Manchester by the Sea is an original movie by writer/director Kenneth Lonergan about a handyman named Lee (played by Casey Affleck), who loses his brother to a heart disease, and then has to step in to care for his nephew. This movie also stars Kyle Chandler as the brother Joe, and Lucas Hedges as the nephew Patrick. Michelle Williams also shows up a few times in a supporting role as Lee’s ex-wife, Randi. This is a movie about people and their lives, so naturally, the characters and performances are the most important part- without these two elements being great, the movie would fail completely. So, did this film work, or is this movie an over-hyped Oscar-bait snooze-fest of a mess?…
The former, that is the answer to that question. This movie works because the characters and performances are so rich, mainly because of Casey Affleck, as well as Lucas Hedges, who was unknown to me until watching this film (even though I’ve seen some films that he has on his IMDb Filmography). The character of Lee would be an easy one to screw up: he is a very damaged, reserved, and emotionally repressed (and depressed) individual, and Affleck brings that to life magnificently. The very first scene drew me in to Lee, and I felt as though I knew him and was able to understand his decisions, reactions, and thoughts, even if I didn’t fully agree with him at all times. As this film is about people, it’s not afraid to show us characters who are far from perfect, yet it’s these imperfections in each and every character that make them so unique and interesting. These characters didn’t feel like characters at all- they felt like regular people. As mentioned, Lucas Hedges also gives an incredible performance, which I was happily surprised with as a lot of times, teenage male actors fall short of believable, but he (as well as the young men in Captain Fantastic, which I watched yesterday, review right here) blew me away. His character was vulnerable and honest, and that’s exactly the performance that he gave.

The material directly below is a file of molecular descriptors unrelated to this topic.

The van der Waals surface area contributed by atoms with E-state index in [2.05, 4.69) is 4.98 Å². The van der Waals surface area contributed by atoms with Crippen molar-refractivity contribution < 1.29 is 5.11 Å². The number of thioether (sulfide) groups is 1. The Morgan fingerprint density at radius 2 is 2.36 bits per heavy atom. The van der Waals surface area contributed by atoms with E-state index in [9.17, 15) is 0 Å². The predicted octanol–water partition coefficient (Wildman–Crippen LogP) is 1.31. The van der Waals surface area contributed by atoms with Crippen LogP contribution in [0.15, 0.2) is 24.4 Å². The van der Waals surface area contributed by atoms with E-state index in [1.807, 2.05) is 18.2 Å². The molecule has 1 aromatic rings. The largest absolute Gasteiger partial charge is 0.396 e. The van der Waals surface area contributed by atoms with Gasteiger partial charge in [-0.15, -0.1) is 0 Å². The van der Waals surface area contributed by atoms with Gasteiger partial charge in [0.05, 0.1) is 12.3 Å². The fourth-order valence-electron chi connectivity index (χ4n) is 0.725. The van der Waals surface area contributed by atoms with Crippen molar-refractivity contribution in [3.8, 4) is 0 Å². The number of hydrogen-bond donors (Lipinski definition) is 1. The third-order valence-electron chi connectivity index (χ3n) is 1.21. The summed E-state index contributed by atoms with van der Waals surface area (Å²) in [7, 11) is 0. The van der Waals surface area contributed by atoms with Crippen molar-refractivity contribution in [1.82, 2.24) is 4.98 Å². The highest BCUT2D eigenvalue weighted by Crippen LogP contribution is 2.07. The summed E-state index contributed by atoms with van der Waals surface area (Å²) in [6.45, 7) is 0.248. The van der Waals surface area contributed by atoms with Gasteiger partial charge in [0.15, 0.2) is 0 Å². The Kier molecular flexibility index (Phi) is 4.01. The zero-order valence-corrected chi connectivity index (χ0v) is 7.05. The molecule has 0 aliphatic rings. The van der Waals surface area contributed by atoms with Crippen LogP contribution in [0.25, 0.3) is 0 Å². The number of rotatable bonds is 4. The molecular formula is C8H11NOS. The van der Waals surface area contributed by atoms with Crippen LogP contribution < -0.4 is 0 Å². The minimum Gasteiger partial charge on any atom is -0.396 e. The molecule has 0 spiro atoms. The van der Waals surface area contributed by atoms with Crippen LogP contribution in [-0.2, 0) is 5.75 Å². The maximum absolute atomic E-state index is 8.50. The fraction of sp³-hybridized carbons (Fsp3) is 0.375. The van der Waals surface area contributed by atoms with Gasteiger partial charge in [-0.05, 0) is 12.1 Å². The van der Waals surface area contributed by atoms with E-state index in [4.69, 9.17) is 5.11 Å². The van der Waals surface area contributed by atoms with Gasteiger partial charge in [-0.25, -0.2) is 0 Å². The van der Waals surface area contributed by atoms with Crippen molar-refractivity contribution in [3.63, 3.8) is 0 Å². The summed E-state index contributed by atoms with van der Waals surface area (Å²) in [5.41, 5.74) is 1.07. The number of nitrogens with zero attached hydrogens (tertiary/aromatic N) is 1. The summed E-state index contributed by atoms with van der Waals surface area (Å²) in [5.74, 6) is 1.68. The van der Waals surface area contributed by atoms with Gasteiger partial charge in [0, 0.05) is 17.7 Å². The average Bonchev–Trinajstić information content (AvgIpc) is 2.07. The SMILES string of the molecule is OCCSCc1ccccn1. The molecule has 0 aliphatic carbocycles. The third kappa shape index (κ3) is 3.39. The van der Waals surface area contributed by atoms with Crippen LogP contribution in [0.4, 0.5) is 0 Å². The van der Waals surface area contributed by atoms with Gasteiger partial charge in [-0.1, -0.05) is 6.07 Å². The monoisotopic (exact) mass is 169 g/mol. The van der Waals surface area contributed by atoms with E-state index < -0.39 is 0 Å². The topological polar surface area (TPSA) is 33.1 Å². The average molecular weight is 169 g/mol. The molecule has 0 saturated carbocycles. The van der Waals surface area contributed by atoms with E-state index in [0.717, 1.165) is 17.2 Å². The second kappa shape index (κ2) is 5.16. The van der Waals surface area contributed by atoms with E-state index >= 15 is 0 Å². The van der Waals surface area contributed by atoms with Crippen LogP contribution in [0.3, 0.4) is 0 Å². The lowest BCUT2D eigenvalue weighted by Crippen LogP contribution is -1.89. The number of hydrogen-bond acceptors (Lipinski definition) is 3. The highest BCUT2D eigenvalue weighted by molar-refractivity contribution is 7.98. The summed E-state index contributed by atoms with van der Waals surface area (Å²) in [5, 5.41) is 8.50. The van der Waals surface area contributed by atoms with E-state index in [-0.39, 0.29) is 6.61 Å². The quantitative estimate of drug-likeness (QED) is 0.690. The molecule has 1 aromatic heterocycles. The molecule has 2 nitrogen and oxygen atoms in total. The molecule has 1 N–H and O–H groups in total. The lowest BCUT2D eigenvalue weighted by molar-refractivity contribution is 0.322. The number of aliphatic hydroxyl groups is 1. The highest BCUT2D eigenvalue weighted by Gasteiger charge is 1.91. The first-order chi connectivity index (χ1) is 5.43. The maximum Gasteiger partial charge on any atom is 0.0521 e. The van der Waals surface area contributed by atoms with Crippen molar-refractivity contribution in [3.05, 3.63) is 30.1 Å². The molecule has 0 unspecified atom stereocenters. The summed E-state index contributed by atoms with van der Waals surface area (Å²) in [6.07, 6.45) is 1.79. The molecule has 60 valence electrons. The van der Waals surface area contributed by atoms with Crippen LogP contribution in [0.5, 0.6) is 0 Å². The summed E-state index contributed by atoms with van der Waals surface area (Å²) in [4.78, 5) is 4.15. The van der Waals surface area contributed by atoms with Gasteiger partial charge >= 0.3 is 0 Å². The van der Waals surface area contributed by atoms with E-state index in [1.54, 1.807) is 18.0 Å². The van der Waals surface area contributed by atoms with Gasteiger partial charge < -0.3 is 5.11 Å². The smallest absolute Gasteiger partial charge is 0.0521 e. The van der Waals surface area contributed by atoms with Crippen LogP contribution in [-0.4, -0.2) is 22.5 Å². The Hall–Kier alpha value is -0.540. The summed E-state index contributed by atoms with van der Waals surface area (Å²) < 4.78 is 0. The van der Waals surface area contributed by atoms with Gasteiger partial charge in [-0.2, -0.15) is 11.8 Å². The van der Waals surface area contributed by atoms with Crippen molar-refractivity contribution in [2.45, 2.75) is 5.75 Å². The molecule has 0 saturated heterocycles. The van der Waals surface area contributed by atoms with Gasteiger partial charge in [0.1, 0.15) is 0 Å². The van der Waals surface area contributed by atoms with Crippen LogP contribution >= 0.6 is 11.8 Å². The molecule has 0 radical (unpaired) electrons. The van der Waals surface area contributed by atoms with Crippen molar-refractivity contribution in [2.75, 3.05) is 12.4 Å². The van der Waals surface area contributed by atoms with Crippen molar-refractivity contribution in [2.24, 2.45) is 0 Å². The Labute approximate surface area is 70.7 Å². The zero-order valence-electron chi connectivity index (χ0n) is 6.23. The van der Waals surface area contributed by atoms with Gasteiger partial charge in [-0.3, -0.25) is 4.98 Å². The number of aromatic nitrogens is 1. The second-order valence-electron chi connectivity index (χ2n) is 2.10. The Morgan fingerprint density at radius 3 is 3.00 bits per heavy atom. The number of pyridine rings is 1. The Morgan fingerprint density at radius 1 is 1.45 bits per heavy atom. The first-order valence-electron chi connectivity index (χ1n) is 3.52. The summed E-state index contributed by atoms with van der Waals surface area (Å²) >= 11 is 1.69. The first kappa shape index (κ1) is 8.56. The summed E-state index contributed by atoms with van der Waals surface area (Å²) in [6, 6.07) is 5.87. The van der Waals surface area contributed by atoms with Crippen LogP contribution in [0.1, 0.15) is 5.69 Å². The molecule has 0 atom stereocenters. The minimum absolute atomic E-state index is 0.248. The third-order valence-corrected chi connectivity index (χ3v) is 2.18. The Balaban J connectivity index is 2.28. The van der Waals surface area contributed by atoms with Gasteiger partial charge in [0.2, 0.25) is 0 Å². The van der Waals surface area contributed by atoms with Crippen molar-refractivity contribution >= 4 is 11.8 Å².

The way that the story was told on film was genius- I’m not sure how the script was written so I’m not sure whether to compliment the writing, or the editing, but how the syuzhet was organized (in sometimes “off-putting” and jumbled ways) actually did a lot to bring meaning and significance to certain moments in the film, which would not have been as impactful in chronological order. Lonergan achieved this most effectively towards the beginning when Joe dies, and then we see that Lee’s life is so disorganized and impacted by this death because clips are thrown together, at some times what seems to be by accident, but the editing in this way is metaphorical for what Lee feels on the inside, and it’s pure genius. Some scenes felt so raw and real because they were so mundane and drawn out, and I wasn’t even sure why the scenes kept going on- sometimes the conversations we’d be watching would be dull and awkward, and these conversations just place us further and further into the shoes of Lee, who feels absolutely lost after losing family member(s) close to him.
Most of this story is told through flashbacks, and we can see that Lee was not always as damaged as he currently is- he was once lively and happy, and we see his descent throughout the film in these flashbacks, which slowly explain his present state. Michelle Williams’ role is almost exclusively in these scenes, and Kyle Chandler’s role IS exclusively in these scenes, so their roles may be “small” for the present story discourse, but they are as important to the overall movie as they could possibly be (as flashbacks that is). Furthermore, the editing was not the only unpredictable part of the film, as the story very much kept me guessing (incorrectly) until the end. I was unsure about what the characters would do, even though I felt like I knew them all personally as they progressed in/through the story. The writing by Kenneth Lonergan cannot be more applauded here, and the film, although being an emotional drama (sometimes quite emotionally taxing), had quite a few funny moments in which I laughed out loud, with the rest of my theater-going audience. The film was a bit slow at times, though never boring, as some would call “deliberately paced.” The characters drive the story, and they’re extremely convincing thanks to their great performances, and thanks to Lonergan’s writing and directing.
Overall, this movie works because of the characters, and the performances that bring them to live. Casey Affleck as Lee and Lucas Hedges as Patrick stood out to me, and were some of the most memorable aspects of this film. The story, told partly through flashbacks, jumped around in time and kept me guessing at the next move, but was never easy to predict. Watching Lee grow as a character in multiple ways, in the present and the past, was a great experience, and he was so well-written and played that he, along with the rest of them, felt like real people, and I never felt like I was just watching a movie. This film is raw, real, honest and true, and although it won’t be for everybody, it’s definitely one that you should watch when you get the chance. I’m going to give this movie a 9/10, and a green recommendation. What did you think of this film if you’ve seen it? As always, thanks for reading and I’ll see you soon!